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This is the finding of research reported today, Monday 2 July, by Dr Teow-Chong Sim, of Sam Houston State University, USA, at the European Congress of Psychology, held at the Barbican Centre, London.
Sixty-two people took part in Dr Sim’s study. They listened to different words with their left and right ears at the same time, and the words were a mixture of emotion (eg depressed) and non-emotion (eg combine) words. After they had heard them, they were instructed to recall them.
The research found that people definitely remembered the emotion words they had heard with their left ear better than those heard with their right ear.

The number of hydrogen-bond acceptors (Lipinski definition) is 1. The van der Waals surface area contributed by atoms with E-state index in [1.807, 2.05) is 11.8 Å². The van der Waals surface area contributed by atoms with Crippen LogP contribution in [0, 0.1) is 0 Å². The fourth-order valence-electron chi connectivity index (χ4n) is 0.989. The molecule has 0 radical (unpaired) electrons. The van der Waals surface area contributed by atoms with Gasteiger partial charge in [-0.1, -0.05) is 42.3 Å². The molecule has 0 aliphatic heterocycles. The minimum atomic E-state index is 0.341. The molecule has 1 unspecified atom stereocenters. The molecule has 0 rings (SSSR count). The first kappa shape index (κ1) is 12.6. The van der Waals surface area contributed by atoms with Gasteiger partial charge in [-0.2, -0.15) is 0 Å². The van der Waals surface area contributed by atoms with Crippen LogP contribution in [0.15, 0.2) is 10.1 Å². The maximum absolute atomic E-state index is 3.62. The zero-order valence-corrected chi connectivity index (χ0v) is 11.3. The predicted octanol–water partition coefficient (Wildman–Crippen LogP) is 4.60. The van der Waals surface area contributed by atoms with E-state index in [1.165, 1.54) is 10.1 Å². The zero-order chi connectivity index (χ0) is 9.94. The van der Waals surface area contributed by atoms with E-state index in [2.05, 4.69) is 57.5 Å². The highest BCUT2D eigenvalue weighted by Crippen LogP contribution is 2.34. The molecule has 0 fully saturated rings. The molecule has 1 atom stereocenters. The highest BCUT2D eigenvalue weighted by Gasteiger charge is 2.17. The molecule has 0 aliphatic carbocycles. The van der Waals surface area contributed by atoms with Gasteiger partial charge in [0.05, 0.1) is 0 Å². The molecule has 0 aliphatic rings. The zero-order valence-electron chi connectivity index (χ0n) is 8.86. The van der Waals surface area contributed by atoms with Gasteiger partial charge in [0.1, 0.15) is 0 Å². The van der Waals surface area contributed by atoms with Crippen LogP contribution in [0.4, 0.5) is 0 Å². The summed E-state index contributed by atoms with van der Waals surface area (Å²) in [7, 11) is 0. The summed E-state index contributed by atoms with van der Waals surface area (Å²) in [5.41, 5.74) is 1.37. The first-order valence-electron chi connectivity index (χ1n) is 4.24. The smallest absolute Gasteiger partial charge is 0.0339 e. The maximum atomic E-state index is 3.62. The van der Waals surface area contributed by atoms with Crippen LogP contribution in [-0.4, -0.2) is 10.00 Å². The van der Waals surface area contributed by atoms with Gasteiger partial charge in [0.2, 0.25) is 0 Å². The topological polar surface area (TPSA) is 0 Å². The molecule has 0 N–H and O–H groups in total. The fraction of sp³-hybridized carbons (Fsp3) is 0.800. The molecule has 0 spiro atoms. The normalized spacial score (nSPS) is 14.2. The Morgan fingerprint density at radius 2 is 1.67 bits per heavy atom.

The left ear is controlled by the right side of the brain. Dr Sim said: ‘The findings are consistent with the role of the brain’s right hemisphere in the processing of emotional stimuli’.
FOR FURTHER INFORMATION CONTACT: Sue Cavill, Press Officer, tel. 0116 252 9500 (work), 0116 233 5169 (home) or Dan Garbutt, tel. 0116 252 9500 (work), 07733 088056 (home).British Psychological Society (BPS). June 2001.
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